This is an article from the November-December 2013 issue: Unleashing the Gospel Through Storytelling

Sorrow & Blood

Interview with Bill Taylor

Sorrow & Blood

MF: Bill, what is the importance of this book?

BT: First, nowhere else will you find a “resource anthology” that is truly global, with 68 voices from 22 nations, women and men who represent the essence of what we call in the WEA MC, the “reflective practitioners” of our world. Each writer speaks from deep experience and passion, bringing a unique depth and breadth to this international feast for the mind and heart.

Secondly, it’s the way the book is structured, a formidable yet enticing buffet to challenge, nourish and grow the soul. The bracing appetizer builds the foundation with a global survey, tackling the issue of definitions (especially persecution and martyrdom), working through the demographics of martyrdom. Then the first main dish displays a panoply of biblical and theological themes, surveying Scripture, addressing the seductive prosperity gospel heresy. The third set of main plates addresses issues related to preparation before, support during and healing-reconciliation after the hard times of persecution. This section releases voices (again North and South) from the local church, the mission agency, the strategists, the stories of families and missionary kids whose parents were martyred, the guidelines for crisis management and prevention, the ministry of the shepherds and member care providers. The last course gives two shorter sections: final themes (primarily prayer) and bibliographic-Internet resources.

MF: What’s the background of this long-term project?

BT: This book was conceived at the Iguassu missiological consultation convened by the WEA Mission Commission in late 1999. At that event the participants challenged the MC leadership to research and write a serious work on suffering, persecution and martyrdom. From gestation to birth, took 13 years. 

MF: How did you select your editorial team and your writers?

BT: The challenge was to discover and select the writers. We poured over a global list of women and men who had something to say and were competent writers. We needed voices from around the world; we needed the theologians and the church historians; we needed the very personal stories of those who had suffered; we needed stories and more stories (thank you, Miriam Adeney!) that would salt down the book and make it more readable. We needed writers who would represent the spectrum of voices: from the local church to the mission agency, from the seminaries and missionary training schools to the member care providers, from the researchers and theologians to the grass-roots servants.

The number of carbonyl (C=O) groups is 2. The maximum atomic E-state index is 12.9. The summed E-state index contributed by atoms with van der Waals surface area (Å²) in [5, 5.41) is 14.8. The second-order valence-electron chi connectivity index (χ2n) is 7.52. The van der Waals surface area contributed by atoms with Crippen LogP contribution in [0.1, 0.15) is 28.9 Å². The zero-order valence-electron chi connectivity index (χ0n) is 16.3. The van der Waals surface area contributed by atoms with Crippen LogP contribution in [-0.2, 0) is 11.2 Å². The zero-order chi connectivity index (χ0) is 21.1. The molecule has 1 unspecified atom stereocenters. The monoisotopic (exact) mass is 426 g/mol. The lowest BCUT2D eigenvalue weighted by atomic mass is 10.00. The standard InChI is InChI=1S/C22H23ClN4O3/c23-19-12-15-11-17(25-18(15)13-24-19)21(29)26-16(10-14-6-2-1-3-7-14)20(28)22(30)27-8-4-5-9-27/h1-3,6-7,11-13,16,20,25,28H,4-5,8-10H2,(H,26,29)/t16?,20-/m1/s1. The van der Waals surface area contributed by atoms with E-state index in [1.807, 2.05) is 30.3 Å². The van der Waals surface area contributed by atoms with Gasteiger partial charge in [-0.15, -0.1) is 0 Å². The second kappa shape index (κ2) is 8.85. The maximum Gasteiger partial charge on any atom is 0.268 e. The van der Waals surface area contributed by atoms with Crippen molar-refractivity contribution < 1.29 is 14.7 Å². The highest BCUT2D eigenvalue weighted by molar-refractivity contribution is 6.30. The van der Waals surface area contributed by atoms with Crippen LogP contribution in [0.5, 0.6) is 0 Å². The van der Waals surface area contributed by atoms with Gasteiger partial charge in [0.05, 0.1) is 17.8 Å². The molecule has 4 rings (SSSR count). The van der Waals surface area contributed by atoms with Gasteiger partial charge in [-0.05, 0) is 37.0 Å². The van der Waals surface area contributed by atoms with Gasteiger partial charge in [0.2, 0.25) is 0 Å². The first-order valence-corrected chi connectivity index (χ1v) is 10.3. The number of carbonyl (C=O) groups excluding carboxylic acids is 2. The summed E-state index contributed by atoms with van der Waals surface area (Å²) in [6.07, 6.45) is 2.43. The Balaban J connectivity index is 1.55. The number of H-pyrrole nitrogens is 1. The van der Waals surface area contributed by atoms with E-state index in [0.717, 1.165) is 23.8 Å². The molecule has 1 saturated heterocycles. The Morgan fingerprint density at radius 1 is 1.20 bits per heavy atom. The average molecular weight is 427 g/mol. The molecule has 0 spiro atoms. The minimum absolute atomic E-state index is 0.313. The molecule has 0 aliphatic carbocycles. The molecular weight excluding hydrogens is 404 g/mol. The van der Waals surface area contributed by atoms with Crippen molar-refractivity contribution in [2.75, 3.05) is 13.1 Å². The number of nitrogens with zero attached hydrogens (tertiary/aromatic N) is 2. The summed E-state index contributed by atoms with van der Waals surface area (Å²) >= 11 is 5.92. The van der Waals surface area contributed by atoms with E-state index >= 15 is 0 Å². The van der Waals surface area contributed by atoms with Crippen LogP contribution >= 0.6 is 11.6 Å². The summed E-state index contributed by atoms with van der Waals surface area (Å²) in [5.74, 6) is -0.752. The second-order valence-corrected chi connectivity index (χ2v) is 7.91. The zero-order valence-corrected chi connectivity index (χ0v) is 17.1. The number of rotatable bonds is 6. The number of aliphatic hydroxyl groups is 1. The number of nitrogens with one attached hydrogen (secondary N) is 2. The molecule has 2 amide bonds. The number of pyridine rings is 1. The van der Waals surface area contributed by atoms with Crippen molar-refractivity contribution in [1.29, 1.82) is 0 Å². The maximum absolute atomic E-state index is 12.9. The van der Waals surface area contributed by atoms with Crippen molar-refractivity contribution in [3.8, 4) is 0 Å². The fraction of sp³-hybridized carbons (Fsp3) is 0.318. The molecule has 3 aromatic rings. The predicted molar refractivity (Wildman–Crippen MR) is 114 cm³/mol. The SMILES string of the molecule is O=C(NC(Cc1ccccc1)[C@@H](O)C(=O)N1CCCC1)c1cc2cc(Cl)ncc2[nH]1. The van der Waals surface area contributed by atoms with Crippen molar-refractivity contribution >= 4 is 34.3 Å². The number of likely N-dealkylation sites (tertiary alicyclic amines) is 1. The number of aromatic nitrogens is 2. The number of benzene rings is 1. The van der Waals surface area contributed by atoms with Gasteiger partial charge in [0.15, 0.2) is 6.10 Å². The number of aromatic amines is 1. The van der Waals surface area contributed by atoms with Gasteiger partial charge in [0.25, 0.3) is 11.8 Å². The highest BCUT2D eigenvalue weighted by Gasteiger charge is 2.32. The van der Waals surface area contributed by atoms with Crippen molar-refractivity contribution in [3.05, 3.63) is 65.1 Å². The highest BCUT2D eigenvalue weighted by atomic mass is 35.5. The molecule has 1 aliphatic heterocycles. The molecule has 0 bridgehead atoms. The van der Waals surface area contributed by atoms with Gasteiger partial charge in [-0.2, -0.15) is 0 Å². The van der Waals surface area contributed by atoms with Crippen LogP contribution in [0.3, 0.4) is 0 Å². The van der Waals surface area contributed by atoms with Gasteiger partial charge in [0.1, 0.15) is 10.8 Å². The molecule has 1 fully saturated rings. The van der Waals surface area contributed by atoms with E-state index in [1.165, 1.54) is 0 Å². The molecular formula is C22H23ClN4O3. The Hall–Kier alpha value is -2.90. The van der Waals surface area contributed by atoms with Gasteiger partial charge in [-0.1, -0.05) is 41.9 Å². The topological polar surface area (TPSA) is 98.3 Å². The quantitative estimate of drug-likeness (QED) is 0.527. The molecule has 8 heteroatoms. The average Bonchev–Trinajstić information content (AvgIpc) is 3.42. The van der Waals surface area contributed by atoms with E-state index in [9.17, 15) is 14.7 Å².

We needed writers with passion and clear heads, people who wrote from tested reality with something to say. It’s at least a lower-level miracle that not a single writer whom we invited turned us down. For many of them English was a second (perhaps a third) language, and that meant careful editorial work. I am deeply grateful for our copy editor, Koe Pahlka, who has helped us with other MC publications.

MF: Why did you dedicate the book to the “unknown ones”?

I just love this question! The book is dedicated “To the ‘unknown ones’ who because of their witness for Christ have suffered, been persecuted and even martyred. Unknown to the broader world, they are known to their families and friends; and their names are written in God’s book. They are fully known and cherished by the loving Father, the suffering servant Jesus, and the comforting Holy Spirit.” This came to me in Cape Town, 2010, as we listened to a young North Korean school-girl’s story of suffering, and that of an American widow, whose husband had that year been martyred in Afghanistan. They represented the “known” ones, and the Spirit embedded in me the idea of the “unknown ones.”